It’s mid-morning on December 25. My kids have opened their presents, and they’re happily playing with new toys. We’re expecting extended family to arrive in a little while. It’s a lull in the excitement and the busyness of this queen of all holidays. And I’m thinking about the “true meaning of Christmas.” I’ve been inspired by this comic, from a site I love called “xkcd“.
I think there’s some truth to this. I think Christmas has become a “meta” holiday. For some (Fox News, anybody?), Christmas is about staking a claim about what Christmas is about — the point of Christmas is to make sure everybody knows the point of Christmas. And for some, it seems like their most cherished Christmas tradition is “remembering how Christmas used to be,” often accompanied by sadness or resentment about how it is now. For instance, people have been complaining about the commercialism of Christmas since at least the nineteenth century. We have this image of a Christmas long ago that was better, that meant something. We want to get it back, but we feel completely impotent in the face of modern Christmas.
And I’ll be honest, I succumb to this in my own way. As a pastor in a liturgical church, I insist every year that we honor both the Advent and Christmas seasons. We sing Advent songs in worship throughout the four weeks leading up to Christmas, and only begin singing Christmas carols on Christmas Eve; then we continue to sing Christmas carols until Epiphany. These are the real twelve days of Christmas, December 25 – January 6. I have always faced resistance from some parishioners; because the church season called Advent is simultaneous with the secular Christmas season, they want to celebrate Christmas in church before Christmas Day, not after. And I can get prickly about this. I can remember telling someone once that “the church invented Christmas, you know, not Hallmark.” Sometimes I pine for some halcyon day when the culture’s calendar was more in sync with the church’s.
But all this is probably a fool’s errand. There was no perfect Christmas once. There was no time when “everybody got it.” There’s just this feeling that we’ve lost something, that we’ve lost the “meaning,” whatever that is. And just this morning, I’ve developed a guess as to why that is. I think that Christmas is a solution for a problem we no longer have.
That problem is darkness. Let me explain.
There’s a way in which Christmas is not a unique holiday, but rather the Christian variation on a theme that transcends cultures and religions throughout Northern Hemisphere. It seems as though nearly every group of people north of the equator has a celebration in late December: Christmas, Hanukkah, Yule, Saturnalia, Kwanzaa, and some others that I know nothing about. (But thanks to Google, here are a few names for holidays from Asian countries: Dong Zhi, Shab-e Yalda, Toji.) And one thing that is common among these holidays is a focus on light. These holidays tend to have traditions of candles, or fire, or darkness and light, in one way or another. The holiday I’m familiar with, Christmas, is so filled with light and warmth: candles and baking; family and generosity; showing extravagant love to those close to us, and even to strangers. And I think that this all has very little to do with the story of Jesus’ birth. I think it has everything to do with astronomy. Before electric light, it was dark at this time of year. Really, really dark. And cold. And potentially deadly. You needed to do something to ward off the darkness.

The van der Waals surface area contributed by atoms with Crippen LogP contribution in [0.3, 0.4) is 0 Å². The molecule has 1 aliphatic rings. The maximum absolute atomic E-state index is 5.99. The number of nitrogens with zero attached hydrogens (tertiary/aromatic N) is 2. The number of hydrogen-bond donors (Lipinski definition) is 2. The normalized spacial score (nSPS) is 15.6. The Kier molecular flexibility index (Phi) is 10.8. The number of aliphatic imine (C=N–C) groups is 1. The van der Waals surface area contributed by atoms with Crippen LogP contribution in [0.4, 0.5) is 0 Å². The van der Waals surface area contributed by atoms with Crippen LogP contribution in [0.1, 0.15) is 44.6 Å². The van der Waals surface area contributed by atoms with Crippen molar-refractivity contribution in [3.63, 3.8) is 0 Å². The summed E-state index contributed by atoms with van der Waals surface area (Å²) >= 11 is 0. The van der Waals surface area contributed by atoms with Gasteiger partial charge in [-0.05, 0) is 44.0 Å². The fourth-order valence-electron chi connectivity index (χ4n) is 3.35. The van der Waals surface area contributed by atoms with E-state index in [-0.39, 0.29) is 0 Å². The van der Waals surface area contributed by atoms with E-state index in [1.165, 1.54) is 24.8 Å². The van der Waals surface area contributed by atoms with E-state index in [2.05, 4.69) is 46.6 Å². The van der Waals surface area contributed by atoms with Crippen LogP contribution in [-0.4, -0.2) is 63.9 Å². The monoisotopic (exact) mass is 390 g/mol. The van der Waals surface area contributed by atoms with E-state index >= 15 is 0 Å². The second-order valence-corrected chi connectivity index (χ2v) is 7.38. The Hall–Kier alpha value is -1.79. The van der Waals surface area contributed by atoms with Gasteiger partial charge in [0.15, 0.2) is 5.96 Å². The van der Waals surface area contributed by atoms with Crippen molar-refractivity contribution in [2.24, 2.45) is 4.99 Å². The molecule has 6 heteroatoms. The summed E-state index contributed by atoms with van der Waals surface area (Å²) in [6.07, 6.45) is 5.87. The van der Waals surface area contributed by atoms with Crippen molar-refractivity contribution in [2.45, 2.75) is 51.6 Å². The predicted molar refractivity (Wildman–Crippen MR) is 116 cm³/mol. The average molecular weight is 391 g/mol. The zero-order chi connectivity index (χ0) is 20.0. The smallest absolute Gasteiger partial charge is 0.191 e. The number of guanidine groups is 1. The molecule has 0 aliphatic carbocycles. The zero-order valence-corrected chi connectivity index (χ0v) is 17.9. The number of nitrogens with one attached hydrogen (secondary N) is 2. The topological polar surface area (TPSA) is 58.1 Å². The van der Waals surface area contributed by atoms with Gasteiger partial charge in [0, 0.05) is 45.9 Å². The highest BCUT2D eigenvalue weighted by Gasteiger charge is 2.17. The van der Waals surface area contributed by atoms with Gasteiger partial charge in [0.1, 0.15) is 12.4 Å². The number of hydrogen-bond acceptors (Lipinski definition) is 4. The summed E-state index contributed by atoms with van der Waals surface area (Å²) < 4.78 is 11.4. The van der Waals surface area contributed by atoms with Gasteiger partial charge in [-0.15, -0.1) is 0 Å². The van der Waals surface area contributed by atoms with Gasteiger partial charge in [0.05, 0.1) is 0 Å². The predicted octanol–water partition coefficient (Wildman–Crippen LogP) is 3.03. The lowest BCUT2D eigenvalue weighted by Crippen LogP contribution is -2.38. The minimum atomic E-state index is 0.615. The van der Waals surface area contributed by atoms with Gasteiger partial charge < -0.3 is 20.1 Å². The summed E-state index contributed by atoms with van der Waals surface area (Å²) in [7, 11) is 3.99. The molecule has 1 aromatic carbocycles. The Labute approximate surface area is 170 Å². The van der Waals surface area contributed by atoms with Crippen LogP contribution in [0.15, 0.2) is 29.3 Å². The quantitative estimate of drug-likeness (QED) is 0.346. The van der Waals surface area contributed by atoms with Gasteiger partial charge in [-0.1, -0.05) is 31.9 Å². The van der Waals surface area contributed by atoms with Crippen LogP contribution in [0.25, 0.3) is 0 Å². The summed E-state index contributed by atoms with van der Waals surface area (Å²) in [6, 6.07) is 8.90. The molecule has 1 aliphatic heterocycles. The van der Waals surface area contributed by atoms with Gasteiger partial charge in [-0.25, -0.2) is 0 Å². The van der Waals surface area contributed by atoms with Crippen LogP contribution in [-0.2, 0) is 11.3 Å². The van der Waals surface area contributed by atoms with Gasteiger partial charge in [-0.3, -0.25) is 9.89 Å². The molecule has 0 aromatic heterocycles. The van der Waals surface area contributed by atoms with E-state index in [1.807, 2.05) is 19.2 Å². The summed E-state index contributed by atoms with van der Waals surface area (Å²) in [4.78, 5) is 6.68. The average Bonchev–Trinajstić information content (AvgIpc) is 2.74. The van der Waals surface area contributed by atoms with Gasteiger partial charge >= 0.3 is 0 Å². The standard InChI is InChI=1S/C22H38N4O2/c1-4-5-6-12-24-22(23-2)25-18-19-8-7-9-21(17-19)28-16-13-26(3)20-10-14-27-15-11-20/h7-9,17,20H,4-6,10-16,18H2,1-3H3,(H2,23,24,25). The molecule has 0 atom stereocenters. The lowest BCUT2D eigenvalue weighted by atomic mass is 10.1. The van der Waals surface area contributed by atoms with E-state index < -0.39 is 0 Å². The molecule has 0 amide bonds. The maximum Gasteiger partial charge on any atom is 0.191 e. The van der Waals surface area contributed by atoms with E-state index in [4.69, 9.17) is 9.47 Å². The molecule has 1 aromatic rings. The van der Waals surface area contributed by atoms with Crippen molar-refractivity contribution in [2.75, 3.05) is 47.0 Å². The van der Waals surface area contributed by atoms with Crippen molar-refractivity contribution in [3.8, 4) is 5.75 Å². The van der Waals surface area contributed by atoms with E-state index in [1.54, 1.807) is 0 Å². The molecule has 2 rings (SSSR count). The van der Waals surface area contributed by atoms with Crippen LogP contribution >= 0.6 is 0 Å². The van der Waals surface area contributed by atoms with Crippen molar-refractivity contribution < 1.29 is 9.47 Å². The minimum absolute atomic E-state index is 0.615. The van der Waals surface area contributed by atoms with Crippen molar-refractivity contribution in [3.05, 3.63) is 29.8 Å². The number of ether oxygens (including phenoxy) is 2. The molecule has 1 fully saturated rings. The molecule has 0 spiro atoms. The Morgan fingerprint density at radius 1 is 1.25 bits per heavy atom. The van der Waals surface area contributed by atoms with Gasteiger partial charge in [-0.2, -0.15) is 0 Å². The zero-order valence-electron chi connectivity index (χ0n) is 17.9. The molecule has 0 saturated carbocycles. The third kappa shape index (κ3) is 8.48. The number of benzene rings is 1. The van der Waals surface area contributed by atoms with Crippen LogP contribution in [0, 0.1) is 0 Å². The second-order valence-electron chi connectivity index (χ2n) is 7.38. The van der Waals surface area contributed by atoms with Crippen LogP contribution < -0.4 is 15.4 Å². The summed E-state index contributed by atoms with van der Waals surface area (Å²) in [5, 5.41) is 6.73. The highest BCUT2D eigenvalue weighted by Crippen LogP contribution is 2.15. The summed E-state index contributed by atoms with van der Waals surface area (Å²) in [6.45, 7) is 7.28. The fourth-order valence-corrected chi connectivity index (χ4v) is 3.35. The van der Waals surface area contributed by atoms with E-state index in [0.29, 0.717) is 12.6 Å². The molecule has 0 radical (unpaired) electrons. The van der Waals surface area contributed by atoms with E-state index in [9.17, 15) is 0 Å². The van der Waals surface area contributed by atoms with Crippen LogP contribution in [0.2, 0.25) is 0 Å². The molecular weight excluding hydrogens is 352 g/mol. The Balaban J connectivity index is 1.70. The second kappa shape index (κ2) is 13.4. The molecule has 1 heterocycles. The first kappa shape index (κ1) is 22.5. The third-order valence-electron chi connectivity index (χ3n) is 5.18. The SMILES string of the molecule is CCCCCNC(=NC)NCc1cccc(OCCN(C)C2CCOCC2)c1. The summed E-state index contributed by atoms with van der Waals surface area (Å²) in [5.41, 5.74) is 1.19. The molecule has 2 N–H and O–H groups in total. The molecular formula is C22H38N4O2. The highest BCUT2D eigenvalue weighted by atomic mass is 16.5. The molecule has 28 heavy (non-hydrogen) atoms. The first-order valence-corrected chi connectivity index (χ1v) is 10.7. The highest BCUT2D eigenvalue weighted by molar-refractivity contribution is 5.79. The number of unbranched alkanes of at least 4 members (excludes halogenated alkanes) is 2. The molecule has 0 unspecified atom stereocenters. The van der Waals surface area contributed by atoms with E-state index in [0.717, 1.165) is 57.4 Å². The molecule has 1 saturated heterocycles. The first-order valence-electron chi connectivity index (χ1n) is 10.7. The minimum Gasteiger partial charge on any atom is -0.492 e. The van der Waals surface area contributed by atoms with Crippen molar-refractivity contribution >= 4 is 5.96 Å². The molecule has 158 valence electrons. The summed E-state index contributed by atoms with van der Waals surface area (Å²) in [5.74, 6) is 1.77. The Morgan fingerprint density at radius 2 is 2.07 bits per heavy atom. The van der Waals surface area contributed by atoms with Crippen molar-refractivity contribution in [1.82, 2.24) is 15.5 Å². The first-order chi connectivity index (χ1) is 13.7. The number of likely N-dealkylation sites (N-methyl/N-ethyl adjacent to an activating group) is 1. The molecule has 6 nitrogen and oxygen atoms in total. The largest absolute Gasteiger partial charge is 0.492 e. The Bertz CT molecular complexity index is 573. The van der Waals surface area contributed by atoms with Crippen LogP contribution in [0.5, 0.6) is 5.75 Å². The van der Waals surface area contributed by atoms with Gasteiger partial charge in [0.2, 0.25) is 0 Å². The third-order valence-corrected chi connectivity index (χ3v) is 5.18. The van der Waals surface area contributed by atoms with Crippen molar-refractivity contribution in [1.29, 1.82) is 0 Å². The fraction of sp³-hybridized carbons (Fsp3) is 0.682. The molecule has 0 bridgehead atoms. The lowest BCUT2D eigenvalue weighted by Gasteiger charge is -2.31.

- Pray to the gods that the light would return? Maybe.
- Huddle together with family for warmth? Maybe.
- Light candles all over the place, to enable yourselves to see? Maybe.
- Bake and bake and bake, to have warm food and also enjoy the extra heat the oven would offer? Maybe.
Show love in extravagant ways, to make sure you’ve done so, knowing that there was a good chance that some of you wouldn’t make it through the winter? Maybe.
And being the story-centered creatures we are, we have developed various ways to explain these tradtions. Various ways to find meaning in the darkness. The Christian church in the 4th century decided that the best way to make sense out of this solstice-time was to nail the Nativity of Our Lord there. The gospel-writer John wrote that Jesus was the light that shone in the darkness, and so the Christian solstice-holiday became Christmas, the celebration of the birth of Christ, the Light of the World.
And perhaps for centuries, all the traditions of Christmas, the traditions of solstice-tide, mingled and lived together. Perhaps there wasn’t time or inclination to argue and worry about the “true reason for the season,” because everyone was focused more on surviving the winter and being together. I don’t know — I’m no historian. But I just wonder this:
I wonder if the ubiquity and efficiency of electric light and reliable heating sources have enabled us to no longer even feel the connection with the darkness and cold of winter. I wonder if the meaning we keep looking for in Christmas is so hard to find because we no longer have the problem that Christmas was trying to address. Don’t get me wrong — I’m not saying that we no longer have the problem that Christ’s coming was trying to address. I certainly believe we need salvation and redemption. I’m talking about Christmas, the holiday. We no longer need it for what it was designed for. But we have it. So maybe it’s time to stop worrying about what it really means. Maybe it’s time to make a new meaning for it. I certainly don’t know what that is. I’m just thinking out loud here. What do you think?